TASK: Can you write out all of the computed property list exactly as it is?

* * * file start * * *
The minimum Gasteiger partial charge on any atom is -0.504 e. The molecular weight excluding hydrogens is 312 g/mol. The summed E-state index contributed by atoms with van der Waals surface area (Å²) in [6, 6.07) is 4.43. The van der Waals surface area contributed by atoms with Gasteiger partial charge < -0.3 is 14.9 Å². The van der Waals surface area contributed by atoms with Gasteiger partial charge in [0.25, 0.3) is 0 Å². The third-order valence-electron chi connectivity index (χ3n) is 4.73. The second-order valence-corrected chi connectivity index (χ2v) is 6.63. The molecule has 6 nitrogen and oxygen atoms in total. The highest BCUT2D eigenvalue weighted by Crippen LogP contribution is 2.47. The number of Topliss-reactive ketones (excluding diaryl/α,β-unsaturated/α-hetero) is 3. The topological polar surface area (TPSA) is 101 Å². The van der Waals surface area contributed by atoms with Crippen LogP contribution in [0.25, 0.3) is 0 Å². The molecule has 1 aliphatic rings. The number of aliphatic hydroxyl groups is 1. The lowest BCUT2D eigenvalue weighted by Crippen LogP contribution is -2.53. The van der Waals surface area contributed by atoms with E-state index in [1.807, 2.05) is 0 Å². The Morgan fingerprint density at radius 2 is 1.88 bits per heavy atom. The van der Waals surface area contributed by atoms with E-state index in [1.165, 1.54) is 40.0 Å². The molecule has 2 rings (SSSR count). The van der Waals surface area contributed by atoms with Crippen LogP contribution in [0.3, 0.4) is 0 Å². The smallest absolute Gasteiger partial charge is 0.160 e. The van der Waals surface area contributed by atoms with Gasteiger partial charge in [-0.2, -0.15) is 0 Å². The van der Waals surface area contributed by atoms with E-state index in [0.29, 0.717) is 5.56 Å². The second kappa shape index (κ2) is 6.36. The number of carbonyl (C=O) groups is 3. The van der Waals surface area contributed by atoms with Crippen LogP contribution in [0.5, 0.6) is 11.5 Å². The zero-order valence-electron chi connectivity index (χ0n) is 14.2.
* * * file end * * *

The minimum Gasteiger partial charge on any atom is -0.504 e. The molecular weight excluding hydrogens is 312 g/mol. The summed E-state index contributed by atoms with van der Waals surface area (Å²) in [6, 6.07) is 4.43. The van der Waals surface area contributed by atoms with Gasteiger partial charge < -0.3 is 14.9 Å². The van der Waals surface area contributed by atoms with Gasteiger partial charge in [0.25, 0.3) is 0 Å². The third-order valence-electron chi connectivity index (χ3n) is 4.73. The second-order valence-corrected chi connectivity index (χ2v) is 6.63. The molecule has 6 nitrogen and oxygen atoms in total. The highest BCUT2D eigenvalue weighted by Crippen LogP contribution is 2.47. The number of Topliss-reactive ketones (excluding diaryl/α,β-unsaturated/α-hetero) is 3. The topological polar surface area (TPSA) is 101 Å². The van der Waals surface area contributed by atoms with Crippen LogP contribution in [0.25, 0.3) is 0 Å². The molecule has 1 aliphatic rings. The number of aliphatic hydroxyl groups is 1. The lowest BCUT2D eigenvalue weighted by Crippen LogP contribution is -2.53. The van der Waals surface area contributed by atoms with E-state index in [1.807, 2.05) is 0 Å². The Morgan fingerprint density at radius 2 is 1.88 bits per heavy atom. The van der Waals surface area contributed by atoms with E-state index in [1.165, 1.54) is 40.0 Å². The molecule has 2 rings (SSSR count). The van der Waals surface area contributed by atoms with Crippen LogP contribution in [0.3, 0.4) is 0 Å². The smallest absolute Gasteiger partial charge is 0.160 e. The van der Waals surface area contributed by atoms with Gasteiger partial charge in [-0.2, -0.15) is 0 Å². The van der Waals surface area contributed by atoms with E-state index in [0.29, 0.717) is 5.56 Å². The second kappa shape index (κ2) is 6.36. The number of carbonyl (C=O) groups is 3. The van der Waals surface area contributed by atoms with Crippen LogP contribution in [0.5, 0.6) is 11.5 Å². The zero-order valence-electron chi connectivity index (χ0n) is 14.2.